Vitamin B12 – an Essential Vitamin for the Nerves
Vitamin B12 is without doubt one of the most important vitamins for the health of the nerves. Consequently, B12 deficiency can inflict severe damage to the nerves and cause them to malfunction, which can affect in turn the cerebral cortex, nerves of the spinal cord, optic nerves and peripheral nerves in the limbs. This can result in temporary sensory and perceptual disturbances as well as permanent structural damage to the nervous system.
One of the many benefits of vitamin B12 is that it protects, develops and regenerates the nervous system and brain in a number of ways. Treatment with B12 moreover shows good results for various nervous disorders and psychological symptoms.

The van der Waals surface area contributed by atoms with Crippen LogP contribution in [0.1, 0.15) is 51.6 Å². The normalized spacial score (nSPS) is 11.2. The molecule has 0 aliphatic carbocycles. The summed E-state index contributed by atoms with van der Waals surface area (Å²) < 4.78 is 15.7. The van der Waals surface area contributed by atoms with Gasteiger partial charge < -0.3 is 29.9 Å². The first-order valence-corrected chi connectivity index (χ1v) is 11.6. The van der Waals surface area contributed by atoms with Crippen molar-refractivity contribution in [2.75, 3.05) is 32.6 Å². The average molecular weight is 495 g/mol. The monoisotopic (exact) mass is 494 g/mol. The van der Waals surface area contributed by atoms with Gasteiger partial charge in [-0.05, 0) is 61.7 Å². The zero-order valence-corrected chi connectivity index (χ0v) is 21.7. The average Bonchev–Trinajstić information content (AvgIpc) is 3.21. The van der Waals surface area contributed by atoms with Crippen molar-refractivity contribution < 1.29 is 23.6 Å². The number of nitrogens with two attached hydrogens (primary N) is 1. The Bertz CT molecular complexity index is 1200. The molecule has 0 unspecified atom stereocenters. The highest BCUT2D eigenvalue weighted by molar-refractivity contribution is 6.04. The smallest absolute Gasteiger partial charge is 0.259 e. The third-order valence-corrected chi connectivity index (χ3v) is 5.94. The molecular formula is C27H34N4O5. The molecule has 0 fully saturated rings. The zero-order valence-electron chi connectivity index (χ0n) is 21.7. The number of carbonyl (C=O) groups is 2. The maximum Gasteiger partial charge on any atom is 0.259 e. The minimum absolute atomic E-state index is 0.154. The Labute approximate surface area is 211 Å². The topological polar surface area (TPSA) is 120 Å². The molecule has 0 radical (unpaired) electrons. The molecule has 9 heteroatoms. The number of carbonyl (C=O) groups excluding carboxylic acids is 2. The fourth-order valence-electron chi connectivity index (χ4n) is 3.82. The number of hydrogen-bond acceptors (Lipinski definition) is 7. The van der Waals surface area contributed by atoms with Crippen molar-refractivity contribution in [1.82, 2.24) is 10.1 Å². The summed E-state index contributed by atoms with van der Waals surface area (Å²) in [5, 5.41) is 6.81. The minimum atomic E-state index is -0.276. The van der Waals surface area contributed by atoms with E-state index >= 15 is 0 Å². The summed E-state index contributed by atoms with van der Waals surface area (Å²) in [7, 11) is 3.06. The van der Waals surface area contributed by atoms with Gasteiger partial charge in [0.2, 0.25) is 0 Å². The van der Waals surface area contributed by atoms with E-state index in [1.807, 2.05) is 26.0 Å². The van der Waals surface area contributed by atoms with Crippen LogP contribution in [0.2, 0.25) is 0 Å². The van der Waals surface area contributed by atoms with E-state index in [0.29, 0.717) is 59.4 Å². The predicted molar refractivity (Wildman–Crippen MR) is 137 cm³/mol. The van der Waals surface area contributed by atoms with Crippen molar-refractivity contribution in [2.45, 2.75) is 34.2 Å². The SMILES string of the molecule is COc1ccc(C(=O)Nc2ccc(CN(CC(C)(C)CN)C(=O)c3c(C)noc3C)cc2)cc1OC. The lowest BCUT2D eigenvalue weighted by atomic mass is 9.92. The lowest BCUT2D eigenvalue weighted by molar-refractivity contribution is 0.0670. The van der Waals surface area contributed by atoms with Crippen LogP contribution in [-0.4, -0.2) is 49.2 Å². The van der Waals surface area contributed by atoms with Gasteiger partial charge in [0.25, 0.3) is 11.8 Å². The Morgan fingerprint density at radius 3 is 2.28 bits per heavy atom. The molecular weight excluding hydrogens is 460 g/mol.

New research has shown that the vitamin has a hormone-like function in the nervous system and controls certain central messenger substances.
Vitamin B12 and the Nervous System
Vitamin B12 is best known for its nerve-protecting effect: it is involved in the formation of the protective layer around the nerves, known as the myelin sheath. Both the nerves in the spinal cord and the small nerve fibres of the peripheral nervous system are therefore dependent on the vitamin for maintenance.
Deficiency of B12 can therefore lead to the destruction of the myelin sheaths, triggering a range of sensations: from tingling or numbness, especially in the hands and feet, to chronic pain and irreparable paralysis. Loss of vision is also possible, if the optic nerves are affected.